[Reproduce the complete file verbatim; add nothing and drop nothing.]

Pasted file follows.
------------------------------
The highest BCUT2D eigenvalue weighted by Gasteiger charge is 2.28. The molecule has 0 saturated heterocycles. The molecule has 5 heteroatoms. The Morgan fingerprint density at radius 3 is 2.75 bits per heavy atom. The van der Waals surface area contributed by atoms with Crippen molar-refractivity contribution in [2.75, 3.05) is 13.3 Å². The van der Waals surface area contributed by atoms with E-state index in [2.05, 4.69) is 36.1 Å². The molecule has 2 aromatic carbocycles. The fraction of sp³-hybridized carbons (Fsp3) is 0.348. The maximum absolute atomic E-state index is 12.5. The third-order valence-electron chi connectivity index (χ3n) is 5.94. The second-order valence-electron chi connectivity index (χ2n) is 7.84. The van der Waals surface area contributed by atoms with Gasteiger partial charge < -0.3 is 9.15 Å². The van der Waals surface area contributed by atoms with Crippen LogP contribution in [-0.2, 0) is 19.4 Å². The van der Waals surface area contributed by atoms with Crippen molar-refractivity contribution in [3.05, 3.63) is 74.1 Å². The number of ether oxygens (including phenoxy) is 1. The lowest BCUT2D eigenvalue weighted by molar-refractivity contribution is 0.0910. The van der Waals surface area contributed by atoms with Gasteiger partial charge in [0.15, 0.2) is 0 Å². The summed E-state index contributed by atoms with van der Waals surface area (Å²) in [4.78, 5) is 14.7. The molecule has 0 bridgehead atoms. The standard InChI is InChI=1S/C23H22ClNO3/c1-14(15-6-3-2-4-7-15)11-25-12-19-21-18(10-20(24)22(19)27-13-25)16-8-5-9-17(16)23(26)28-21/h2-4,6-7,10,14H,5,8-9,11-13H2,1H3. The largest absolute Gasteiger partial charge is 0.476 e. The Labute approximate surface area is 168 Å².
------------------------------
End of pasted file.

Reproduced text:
The highest BCUT2D eigenvalue weighted by Gasteiger charge is 2.28. The molecule has 0 saturated heterocycles. The molecule has 5 heteroatoms. The Morgan fingerprint density at radius 3 is 2.75 bits per heavy atom. The van der Waals surface area contributed by atoms with Crippen molar-refractivity contribution in [2.75, 3.05) is 13.3 Å². The van der Waals surface area contributed by atoms with E-state index in [2.05, 4.69) is 36.1 Å². The molecule has 2 aromatic carbocycles. The fraction of sp³-hybridized carbons (Fsp3) is 0.348. The maximum absolute atomic E-state index is 12.5. The third-order valence-electron chi connectivity index (χ3n) is 5.94. The second-order valence-electron chi connectivity index (χ2n) is 7.84. The van der Waals surface area contributed by atoms with Gasteiger partial charge < -0.3 is 9.15 Å². The van der Waals surface area contributed by atoms with Crippen LogP contribution in [-0.2, 0) is 19.4 Å². The van der Waals surface area contributed by atoms with Crippen molar-refractivity contribution in [3.05, 3.63) is 74.1 Å². The number of ether oxygens (including phenoxy) is 1. The lowest BCUT2D eigenvalue weighted by molar-refractivity contribution is 0.0910. The van der Waals surface area contributed by atoms with Gasteiger partial charge in [0.15, 0.2) is 0 Å². The summed E-state index contributed by atoms with van der Waals surface area (Å²) in [4.78, 5) is 14.7. The molecule has 0 bridgehead atoms. The standard InChI is InChI=1S/C23H22ClNO3/c1-14(15-6-3-2-4-7-15)11-25-12-19-21-18(10-20(24)22(19)27-13-25)16-8-5-9-17(16)23(26)28-21/h2-4,6-7,10,14H,5,8-9,11-13H2,1H3. The largest absolute Gasteiger partial charge is 0.476 e. The Labute approximate surface area is 168 Å².